In July 2013, witnesses reported to law enforcement that they had observed Randy Patrie burglarizing his stepmother's house. Acting on this information, officers executed a search warrant on Patrie's residence and seized a number of items, including several firearms. One of the firearms matched a gun stolen from Carl Kenneth Gallmeyer, a 70-year-old retiree who was tragically murdered in September 2012 when a burglar broke into his home and shot him with a .410 gauge shotgun as he lay in bed. After learning of the connection to Gallmeyer, officers executed a second search warrant on Patrie's residence. During the two searches, officers seized over two dozen firearms from Patrie. These included two sawed-off shotguns, one a .410 gauge. Patrie later pled guilty to being a felon in possession of firearms, in violation of 18 U.S.C. § 922(g), and to possession of sawed-off shotguns, in violation of 26 U.S.C. § 5861(d). The .410 gauge sawed-off shotgun was included in the possession of sawed-off shotguns charge but not in the felon in possession charge.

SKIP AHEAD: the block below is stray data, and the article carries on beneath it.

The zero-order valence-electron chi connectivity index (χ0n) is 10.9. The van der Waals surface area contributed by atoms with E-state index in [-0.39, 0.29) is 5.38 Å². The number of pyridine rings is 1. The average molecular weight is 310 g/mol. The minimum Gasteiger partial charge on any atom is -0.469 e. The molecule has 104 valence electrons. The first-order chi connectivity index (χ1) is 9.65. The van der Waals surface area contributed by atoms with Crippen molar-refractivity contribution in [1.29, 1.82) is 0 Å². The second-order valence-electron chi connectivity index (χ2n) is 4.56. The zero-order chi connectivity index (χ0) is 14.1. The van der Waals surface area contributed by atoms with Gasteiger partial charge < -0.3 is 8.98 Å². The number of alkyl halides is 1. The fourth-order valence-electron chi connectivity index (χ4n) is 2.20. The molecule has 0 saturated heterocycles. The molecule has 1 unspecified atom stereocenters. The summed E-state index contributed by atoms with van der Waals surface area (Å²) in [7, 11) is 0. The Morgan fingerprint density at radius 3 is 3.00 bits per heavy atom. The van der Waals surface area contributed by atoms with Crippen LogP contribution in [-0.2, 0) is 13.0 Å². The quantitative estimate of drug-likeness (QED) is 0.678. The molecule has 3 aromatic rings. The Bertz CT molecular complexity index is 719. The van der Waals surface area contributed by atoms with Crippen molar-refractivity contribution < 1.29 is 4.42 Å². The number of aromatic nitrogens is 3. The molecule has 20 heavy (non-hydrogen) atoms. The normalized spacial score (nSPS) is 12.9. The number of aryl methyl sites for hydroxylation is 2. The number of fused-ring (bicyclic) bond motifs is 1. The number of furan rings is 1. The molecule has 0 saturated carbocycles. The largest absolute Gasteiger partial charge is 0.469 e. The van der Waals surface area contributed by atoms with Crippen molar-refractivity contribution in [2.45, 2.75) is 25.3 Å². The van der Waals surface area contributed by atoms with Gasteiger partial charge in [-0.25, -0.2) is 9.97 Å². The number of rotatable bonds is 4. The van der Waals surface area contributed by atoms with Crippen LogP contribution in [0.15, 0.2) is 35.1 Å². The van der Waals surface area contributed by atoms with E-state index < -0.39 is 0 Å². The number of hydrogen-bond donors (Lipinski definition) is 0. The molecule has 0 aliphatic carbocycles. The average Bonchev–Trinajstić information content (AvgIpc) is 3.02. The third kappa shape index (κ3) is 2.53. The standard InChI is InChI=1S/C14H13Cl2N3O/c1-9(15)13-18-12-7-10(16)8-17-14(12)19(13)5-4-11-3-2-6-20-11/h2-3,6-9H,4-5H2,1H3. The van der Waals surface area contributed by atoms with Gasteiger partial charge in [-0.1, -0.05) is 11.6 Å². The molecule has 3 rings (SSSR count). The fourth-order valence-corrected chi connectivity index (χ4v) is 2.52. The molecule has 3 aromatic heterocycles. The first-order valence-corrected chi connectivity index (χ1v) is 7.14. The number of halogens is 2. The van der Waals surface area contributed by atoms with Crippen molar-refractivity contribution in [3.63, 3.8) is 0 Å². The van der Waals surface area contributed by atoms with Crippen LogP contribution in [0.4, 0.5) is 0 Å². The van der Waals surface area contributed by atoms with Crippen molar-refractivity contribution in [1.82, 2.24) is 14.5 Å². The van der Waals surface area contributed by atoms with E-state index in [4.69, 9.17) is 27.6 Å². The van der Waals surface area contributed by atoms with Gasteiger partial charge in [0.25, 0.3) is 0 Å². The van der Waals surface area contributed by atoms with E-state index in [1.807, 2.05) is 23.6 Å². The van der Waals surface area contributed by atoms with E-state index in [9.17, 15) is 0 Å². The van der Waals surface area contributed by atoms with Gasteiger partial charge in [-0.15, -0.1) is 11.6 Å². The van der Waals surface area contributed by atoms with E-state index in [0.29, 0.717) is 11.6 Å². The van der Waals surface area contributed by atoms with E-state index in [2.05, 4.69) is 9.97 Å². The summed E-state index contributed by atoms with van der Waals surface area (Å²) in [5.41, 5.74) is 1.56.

At sentencing, the district court found that Patrie murdered Gallmeyer and that it would be appropriate to apply the cross reference for first degree murder. See United States Sentencing Commission, Guidelines Manual, § 2K2.1(c). The district court then found that Patrie was an armed career criminal based on his one prior conviction for a controlled substance offense and his two prior convictions for second degree burglary. See 18 U.S.C. § 924(e). The combination of the cross reference and Patrie's status as an armed career criminal produced a Guidelines range of life imprisonment. The district court imposed a sentence of life imprisonment on the felon in possession charge and a sentence of 120 months imprisonment on the possession of sawed-off shotguns charge, to be served concurrently. Patrie appeals, arguing the district court (1) erred in applying the cross reference for murder to his felon in possession charge, (2) erred in determining he was an armed career criminal, and (3) engaged in impermissible judicial factfinding when determining that he was an armed career criminal.